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Table of Contents
ORIGINAL ARTICLE
Year : 2019  |  Volume : 12  |  Issue : 1  |  Page : 43-48

Resistance status of main malaria vector, Anopheles stephensi Liston (Diptera: Culicidae) to insecticides in a malaria Endemic Area, Southern Iran


1 Department of Medical Entomology & Vector Control, School of Public Health, Tehran University of Medical Sciences, Tehran, Iran
2 Department of Medical Entomology & Vector Control, School of Public Health; Department of Environmental Chemical Pollutants and Pesticides, Institute for Environmental Research, Tehran University of Medical Sciences, Tehran, Iran
3 Department of Parasitology, School of Medicine, Tabriz University of Medical Sciences, Tabriz, Iran
4 Department of Diseases Control, Hormozgan University of Medical Sciences, Bandar Abbas, Iran

Date of Submission11-Aug-2018
Date of Decision23-Dec-2018
Date of Acceptance02-Jan-2018
Date of Web Publication23-Jan-2019

Correspondence Address:
Ahmad Ali Hanafi-Bojd
Department of Medical Entomology & Vector Control, School of Public Health, Tehran University of Medical Sciences, Tehran
Iran
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Source of Support: None, Conflict of Interest: None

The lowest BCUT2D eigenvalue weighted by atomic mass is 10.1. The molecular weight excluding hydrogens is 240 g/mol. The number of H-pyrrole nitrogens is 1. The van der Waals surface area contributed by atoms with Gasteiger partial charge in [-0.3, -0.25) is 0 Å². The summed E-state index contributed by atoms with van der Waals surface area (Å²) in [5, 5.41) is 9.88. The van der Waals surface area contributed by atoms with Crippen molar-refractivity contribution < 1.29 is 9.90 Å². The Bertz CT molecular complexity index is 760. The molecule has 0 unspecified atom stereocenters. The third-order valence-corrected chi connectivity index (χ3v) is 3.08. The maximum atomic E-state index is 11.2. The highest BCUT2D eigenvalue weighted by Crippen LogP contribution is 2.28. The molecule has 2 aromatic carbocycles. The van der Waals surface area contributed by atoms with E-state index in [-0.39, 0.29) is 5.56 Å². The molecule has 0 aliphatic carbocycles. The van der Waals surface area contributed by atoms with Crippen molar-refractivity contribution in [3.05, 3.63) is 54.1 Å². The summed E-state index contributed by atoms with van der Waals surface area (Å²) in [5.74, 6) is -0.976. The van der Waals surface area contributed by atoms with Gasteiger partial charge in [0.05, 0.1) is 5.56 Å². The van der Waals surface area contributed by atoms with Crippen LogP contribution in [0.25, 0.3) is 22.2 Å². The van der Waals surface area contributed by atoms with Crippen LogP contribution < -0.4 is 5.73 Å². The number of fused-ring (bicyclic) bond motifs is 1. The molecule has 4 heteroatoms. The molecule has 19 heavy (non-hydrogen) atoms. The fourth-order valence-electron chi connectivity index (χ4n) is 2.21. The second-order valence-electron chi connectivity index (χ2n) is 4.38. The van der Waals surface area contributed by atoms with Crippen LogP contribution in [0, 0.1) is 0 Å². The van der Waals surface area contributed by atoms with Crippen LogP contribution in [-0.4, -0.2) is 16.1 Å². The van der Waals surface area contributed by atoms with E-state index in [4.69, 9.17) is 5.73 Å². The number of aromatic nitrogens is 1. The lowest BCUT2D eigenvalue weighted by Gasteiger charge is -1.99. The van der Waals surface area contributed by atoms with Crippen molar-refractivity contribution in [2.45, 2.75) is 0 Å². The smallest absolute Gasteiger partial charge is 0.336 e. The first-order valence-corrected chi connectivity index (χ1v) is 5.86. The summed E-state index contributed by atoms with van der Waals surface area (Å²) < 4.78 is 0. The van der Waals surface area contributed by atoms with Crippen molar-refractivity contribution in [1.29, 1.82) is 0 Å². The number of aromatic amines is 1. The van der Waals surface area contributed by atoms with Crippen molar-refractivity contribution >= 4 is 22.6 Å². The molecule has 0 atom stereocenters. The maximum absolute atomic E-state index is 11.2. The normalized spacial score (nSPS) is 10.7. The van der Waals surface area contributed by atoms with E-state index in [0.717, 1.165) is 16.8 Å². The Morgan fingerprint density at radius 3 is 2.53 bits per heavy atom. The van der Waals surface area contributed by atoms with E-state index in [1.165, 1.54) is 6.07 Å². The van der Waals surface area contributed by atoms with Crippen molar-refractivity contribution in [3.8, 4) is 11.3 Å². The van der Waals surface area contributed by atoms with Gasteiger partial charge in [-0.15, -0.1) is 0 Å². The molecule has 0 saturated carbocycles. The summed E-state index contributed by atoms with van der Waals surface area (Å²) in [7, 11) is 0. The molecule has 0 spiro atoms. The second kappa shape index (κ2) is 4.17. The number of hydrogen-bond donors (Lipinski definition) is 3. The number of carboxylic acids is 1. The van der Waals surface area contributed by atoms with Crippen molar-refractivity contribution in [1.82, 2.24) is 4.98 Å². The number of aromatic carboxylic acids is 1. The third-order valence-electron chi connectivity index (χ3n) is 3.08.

DOI: 10.4103/1995-7645.250344

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  Abstract 

Objective: To evaluate the susceptibility of Anopheles stephensi (An. stephensi) Liston, the main malaria vector in southern Iran, to WHO recommended insecticides. Methods: Larvae of An. stephensi were collected from three different larval habitats in both urban and rural area of Bandar Abbas city and one rural area in Rudan county southern Iran. WHO standard method was used for evaluation of adult and larval mosquito susceptibility. Bendiocarb, permethrin, lambda-cyhalothrin, deltamethrin as insecticide and temephos and chlorpyriphos as larvicide were used at the diagnostic dosages recommended by WHO. Results: Findings of this study showed all larval populations of An. stephensi were completely susceptible to temephos and candidate for resistance to chlorpyriphos. Adult mosquitoes in rural areas of Bandar Abbas city were resistant to pyrethroid and carbamate insecticides. Conclusion: Comparison of the results of this survey with previous studies indicates that the resistance to pyrethroids and carbamates in this malaria endemic region is increasing. Wide use of pesticides in agriculture is certainly effective in increasing resistance. The inter-sectoral coordination and collaboration in health and agriculture seem to be necessary to manage insecticide resistance in malaria vectors.